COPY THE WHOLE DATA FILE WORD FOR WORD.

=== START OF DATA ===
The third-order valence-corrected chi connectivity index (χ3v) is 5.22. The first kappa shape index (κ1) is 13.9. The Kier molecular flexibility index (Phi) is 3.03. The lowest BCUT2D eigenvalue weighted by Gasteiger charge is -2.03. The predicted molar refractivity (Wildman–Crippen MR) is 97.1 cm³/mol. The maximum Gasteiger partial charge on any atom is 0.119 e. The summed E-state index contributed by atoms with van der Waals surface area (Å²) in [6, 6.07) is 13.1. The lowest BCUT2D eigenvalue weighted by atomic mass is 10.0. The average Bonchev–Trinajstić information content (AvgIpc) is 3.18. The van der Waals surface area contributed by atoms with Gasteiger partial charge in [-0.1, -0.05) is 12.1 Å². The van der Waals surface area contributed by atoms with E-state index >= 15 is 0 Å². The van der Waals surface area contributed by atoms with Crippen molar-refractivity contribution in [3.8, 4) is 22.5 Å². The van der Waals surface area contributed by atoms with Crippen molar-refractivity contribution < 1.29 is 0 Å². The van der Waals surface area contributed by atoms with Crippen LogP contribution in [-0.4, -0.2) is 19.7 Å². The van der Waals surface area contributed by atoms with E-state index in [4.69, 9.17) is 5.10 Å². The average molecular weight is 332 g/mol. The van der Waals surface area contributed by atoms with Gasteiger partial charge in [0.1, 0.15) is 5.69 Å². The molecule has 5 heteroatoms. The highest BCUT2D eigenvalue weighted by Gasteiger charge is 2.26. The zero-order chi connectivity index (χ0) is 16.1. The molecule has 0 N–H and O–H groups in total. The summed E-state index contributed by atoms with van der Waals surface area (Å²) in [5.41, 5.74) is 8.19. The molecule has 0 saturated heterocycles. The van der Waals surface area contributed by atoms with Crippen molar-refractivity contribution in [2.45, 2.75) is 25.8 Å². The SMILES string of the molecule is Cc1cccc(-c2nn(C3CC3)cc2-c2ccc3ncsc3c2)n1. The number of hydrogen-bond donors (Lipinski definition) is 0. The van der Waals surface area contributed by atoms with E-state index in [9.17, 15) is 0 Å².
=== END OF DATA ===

The third-order valence-corrected chi connectivity index (χ3v) is 5.22. The first kappa shape index (κ1) is 13.9. The Kier molecular flexibility index (Phi) is 3.03. The lowest BCUT2D eigenvalue weighted by Gasteiger charge is -2.03. The predicted molar refractivity (Wildman–Crippen MR) is 97.1 cm³/mol. The maximum Gasteiger partial charge on any atom is 0.119 e. The summed E-state index contributed by atoms with van der Waals surface area (Å²) in [6, 6.07) is 13.1. The lowest BCUT2D eigenvalue weighted by atomic mass is 10.0. The average Bonchev–Trinajstić information content (AvgIpc) is 3.18. The van der Waals surface area contributed by atoms with Gasteiger partial charge in [-0.1, -0.05) is 12.1 Å². The van der Waals surface area contributed by atoms with E-state index >= 15 is 0 Å². The van der Waals surface area contributed by atoms with Crippen molar-refractivity contribution in [3.8, 4) is 22.5 Å². The van der Waals surface area contributed by atoms with Crippen molar-refractivity contribution < 1.29 is 0 Å². The van der Waals surface area contributed by atoms with Crippen LogP contribution in [-0.4, -0.2) is 19.7 Å². The van der Waals surface area contributed by atoms with E-state index in [4.69, 9.17) is 5.10 Å². The average molecular weight is 332 g/mol. The van der Waals surface area contributed by atoms with Gasteiger partial charge in [0.1, 0.15) is 5.69 Å². The molecule has 5 heteroatoms. The highest BCUT2D eigenvalue weighted by Gasteiger charge is 2.26. The zero-order chi connectivity index (χ0) is 16.1. The molecule has 0 N–H and O–H groups in total. The summed E-state index contributed by atoms with van der Waals surface area (Å²) in [5.41, 5.74) is 8.19. The molecule has 0 saturated heterocycles. The van der Waals surface area contributed by atoms with Crippen molar-refractivity contribution in [2.45, 2.75) is 25.8 Å². The SMILES string of the molecule is Cc1cccc(-c2nn(C3CC3)cc2-c2ccc3ncsc3c2)n1. The number of hydrogen-bond donors (Lipinski definition) is 0. The van der Waals surface area contributed by atoms with E-state index in [9.17, 15) is 0 Å².